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Baby spa takes the stress out of being an infant with floating, massage

When napping, nursing and being cute becomes too exhausting, babies have the option of being pampered at a baby spa.
/ Source: TODAY

When napping, nursing and being cute becomes too exhausting, babies have the option of being pampered at a baby spa.

Float Baby, a Houston, Texas, establishment that caters to customers as young as a few weeks old, lets infants unwind in the water and enjoy the benefits of massage.

Owner Kristi Ison got the idea after reading about a similar concept in the U.K, which has since spawned locations in Australia, South Africa and Spain.

Ison, who pitched her concept on the reality TV series "Shark Tank," believes her business was the first baby spa of its kind in the U.S. Since opening its doors in 2014, about 1,800 first-time clients have enjoyed the spa's services, Ison said. Many babies float weekly because they find it very soothing and relaxing, she added.

A young client relaxes at Float Baby in Houston.Courtesy Float Baby

"Babies love it because it's a familiar environment. They enjoy the freedom of movement and the warm water," Ison, 46, told TODAY Parents.

"Parents tell us they enjoy the social outing and getting to talk with other parents going through the same challenges they are facing."

A visit consists of two components: hydrotherapy, with the babies floating in individual tubs for about 20 minutes while wearing special doughnut-shaped floatation devices around their necks to keep their heads above water; and neonatal massage, performed by their parents while being coached by a certified instructor.

A visit costs $68, with discounts offered to parents who book multiple sessions.The younger the babies are, the better they react to the water since they recently spent nine months floating in amniotic fluid in the womb, Ison said.

"The newborns especially like it, we see them float and then have a little cat nap while they're floating," she noted. "The older babies, they really like to kick around and splash and socialize."

The floatation devices — developed by Float Baby — have an inner ring that supports a baby's chin and base of the head, while allowing the arms and legs below the water to move freely, Ison said. She's invented a similar device for home use.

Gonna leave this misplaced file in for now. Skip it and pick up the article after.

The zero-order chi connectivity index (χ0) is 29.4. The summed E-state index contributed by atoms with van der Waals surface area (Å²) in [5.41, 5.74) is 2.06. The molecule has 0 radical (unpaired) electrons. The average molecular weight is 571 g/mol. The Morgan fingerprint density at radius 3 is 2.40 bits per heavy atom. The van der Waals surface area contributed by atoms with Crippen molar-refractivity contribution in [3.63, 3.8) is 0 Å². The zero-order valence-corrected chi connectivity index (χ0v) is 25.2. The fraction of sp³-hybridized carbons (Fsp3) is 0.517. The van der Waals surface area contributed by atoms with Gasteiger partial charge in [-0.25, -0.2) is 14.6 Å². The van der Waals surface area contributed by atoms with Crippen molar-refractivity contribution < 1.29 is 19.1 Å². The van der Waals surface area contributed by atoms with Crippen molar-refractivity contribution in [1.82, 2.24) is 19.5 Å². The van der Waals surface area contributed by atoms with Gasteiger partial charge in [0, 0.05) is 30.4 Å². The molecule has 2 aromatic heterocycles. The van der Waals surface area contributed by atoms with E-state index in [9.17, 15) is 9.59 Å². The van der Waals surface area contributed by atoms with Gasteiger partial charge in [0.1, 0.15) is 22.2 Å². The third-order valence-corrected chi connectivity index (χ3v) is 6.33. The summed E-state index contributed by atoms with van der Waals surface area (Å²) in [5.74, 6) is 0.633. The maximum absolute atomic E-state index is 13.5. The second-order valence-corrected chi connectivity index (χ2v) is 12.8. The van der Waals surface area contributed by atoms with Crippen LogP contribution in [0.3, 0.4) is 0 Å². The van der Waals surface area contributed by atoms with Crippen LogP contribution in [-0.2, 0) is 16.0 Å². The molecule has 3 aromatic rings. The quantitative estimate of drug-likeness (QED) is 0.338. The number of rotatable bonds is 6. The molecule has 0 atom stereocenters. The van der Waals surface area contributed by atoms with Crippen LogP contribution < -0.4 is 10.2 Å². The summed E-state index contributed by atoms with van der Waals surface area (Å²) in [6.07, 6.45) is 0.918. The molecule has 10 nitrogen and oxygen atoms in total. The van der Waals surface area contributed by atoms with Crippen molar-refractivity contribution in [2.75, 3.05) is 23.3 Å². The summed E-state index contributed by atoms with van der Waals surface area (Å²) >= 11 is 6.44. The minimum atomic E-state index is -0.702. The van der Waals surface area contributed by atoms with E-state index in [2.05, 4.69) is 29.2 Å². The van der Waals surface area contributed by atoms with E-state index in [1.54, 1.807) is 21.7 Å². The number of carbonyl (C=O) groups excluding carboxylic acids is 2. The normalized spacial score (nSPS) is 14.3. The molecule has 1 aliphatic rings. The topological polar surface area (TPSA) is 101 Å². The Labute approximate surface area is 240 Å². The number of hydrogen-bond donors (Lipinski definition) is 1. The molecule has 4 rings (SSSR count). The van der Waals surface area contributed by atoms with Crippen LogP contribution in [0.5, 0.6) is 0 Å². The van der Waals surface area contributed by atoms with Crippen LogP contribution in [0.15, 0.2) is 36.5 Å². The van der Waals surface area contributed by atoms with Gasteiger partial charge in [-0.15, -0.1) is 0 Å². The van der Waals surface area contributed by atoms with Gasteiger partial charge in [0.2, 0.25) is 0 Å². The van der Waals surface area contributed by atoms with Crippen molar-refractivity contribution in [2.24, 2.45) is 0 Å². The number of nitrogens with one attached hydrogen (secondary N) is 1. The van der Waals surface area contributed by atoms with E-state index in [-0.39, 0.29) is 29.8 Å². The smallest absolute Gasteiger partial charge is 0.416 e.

The water is purified and its temperature is kept at 95-98 degrees Fahrenheit. The babies wear swim diapers and the tubs are washed out daily, she added. Parents gather around the tubs and watch the little ones during the session.

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Float Baby owner Kristi Ison guides a baby into a tub.Courtesy Float Baby

Ison is a big fan of floating for babies, with her business touting benefits such as increased strength. Experts said any type of exercise will improve strength and cardiovascular health.

"I don't think there is anything special about being in the water. Crawling is easier on the floor," said Dr. Claire McCarthy, a pediatrician at Boston Children's Hospital and an assistant professor of pediatrics at Harvard Medical School.

"I don't think this is necessary, and I think that babies can get the same health benefits from active play at home with their parents — with the additional bonding benefits, and for free."

Still, a visit to the spa should be safe as long as the babies are carefully supervised in the pool and the water is kept clean, McCarthy said. The floatation devices don't pose a concern as long as they are well-inflated and removed if there seems to be discomfort, and as long as the child is constantly watched, she added.

A young client enjoys a swim at Float Baby.Courtesy Float Baby

And though Float Baby's youngest clients are 2 weeks old, McCarthy said it would be better for babies to have some trunk and head control, which starts at around 4 months. By then, the risk of infections they might catch from other babies would be reduced as well, she added.

And if parents would like their baby to play in the water and get the exercise benefits, McCarthy said she would recommend a parent-child swim class over the spa offerings. And of course, there's always the bathtub!

Editor's note: This story was first published on Sept. 9, 2014, and updated on April 19, 2017.

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